60 Family and Friends continues….
Regardless, do not just go off and forget them! Do we know if he/she is the wanted suspect or not? Do we know of they will attempt to escape, attack, or assist the suspect in escaping or attacking?

61 Family and Friends continues….
If in doubt, hold your position and call for assistance. It is better to have help before it is needed than it is to need it while defending yourself and not have it.

62 Barricaded Suspects They retreat into a room and lock the door.
This changes our environment and threat level. What are their intentions?

63 Barricaded Suspects continues….
This situation may require you to hold a perimeter and call for assistance from your supervisor. Should you immediately pursue what intelligence you have concerning this suspect, what is on the other side, is there a civilian threatened by this action and how many deputies are present?

64 Barricaded Suspects continues….
All these and maybe more questions and answers may be determining factors concerning any pursuit of the suspect. You and your partner will have to make these decisions on a case-by-case basis. You have to think fast and continuously during a room clearing.

65 Attics Use distractions, chemical agents or the waiting game.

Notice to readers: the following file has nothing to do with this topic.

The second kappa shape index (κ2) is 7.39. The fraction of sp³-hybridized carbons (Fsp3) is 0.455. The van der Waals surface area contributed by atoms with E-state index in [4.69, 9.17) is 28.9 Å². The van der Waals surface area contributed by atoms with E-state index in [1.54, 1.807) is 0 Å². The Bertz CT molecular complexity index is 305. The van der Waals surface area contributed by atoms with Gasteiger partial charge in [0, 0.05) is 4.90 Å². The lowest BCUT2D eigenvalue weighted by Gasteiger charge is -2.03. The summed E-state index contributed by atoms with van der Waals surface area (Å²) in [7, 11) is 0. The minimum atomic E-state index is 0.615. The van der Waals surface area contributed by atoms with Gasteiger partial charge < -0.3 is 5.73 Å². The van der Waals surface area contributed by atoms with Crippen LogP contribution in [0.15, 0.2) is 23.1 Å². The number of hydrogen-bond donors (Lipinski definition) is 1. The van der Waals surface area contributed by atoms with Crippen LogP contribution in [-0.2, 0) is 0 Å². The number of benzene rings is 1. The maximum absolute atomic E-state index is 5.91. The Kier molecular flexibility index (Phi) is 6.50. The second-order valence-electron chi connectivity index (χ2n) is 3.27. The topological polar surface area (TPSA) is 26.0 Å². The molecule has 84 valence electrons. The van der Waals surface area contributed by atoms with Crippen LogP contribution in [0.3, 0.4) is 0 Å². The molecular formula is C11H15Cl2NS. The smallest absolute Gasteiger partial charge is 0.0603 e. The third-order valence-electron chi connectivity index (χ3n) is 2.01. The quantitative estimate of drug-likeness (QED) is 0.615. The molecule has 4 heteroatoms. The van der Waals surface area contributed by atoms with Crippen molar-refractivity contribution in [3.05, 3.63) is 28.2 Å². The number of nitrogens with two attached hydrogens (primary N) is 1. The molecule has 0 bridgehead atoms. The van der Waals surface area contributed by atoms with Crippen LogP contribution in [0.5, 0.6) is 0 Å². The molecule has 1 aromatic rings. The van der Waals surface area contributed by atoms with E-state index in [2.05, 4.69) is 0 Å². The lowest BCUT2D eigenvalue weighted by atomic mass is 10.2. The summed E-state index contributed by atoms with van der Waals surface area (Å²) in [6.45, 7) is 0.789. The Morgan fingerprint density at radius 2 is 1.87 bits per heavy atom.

All of these are options that may or may not be applicable to your situation. By using distractions you are creating a diversion while your partner enters the attic.

66 Attic continues…. This distraction can be something as simple as taping the ceiling away from your point of entry. The secret is “timing”. It does absolutely no good to create a diversion and then some minutes or even seconds later make your entry.

67 Attic continues…. The use of chemical agents include: size of attic, presence of elderly, children, innocents, fire hazards, medical conditions, charges on suspect, intelligence regarding previous resistance to arrest, all of these will effect your decision to use chemical agents or not.

68 Scope of Search This relates to anywhere a body can be hidden.
This does not mean looking into drawers, small boxes, etc.

69 Scope of Search continues….
If you locate contraband while searching an area that may contain the suspect, now you have “probable cause” for a search warrant, not a reason to expand your search to include locations where contraband can be hidden.

70 Conclusion Of course there are many more problems that
can or could arise during a search. You must use “common sense” and remember what you are there for. Once the suspect is taken into custody and the operation is complete, leave the area as soon as possible. Emotions can run high with other family members especially if they are under the influence of drugs and alcohol.

71 Conclusion continues….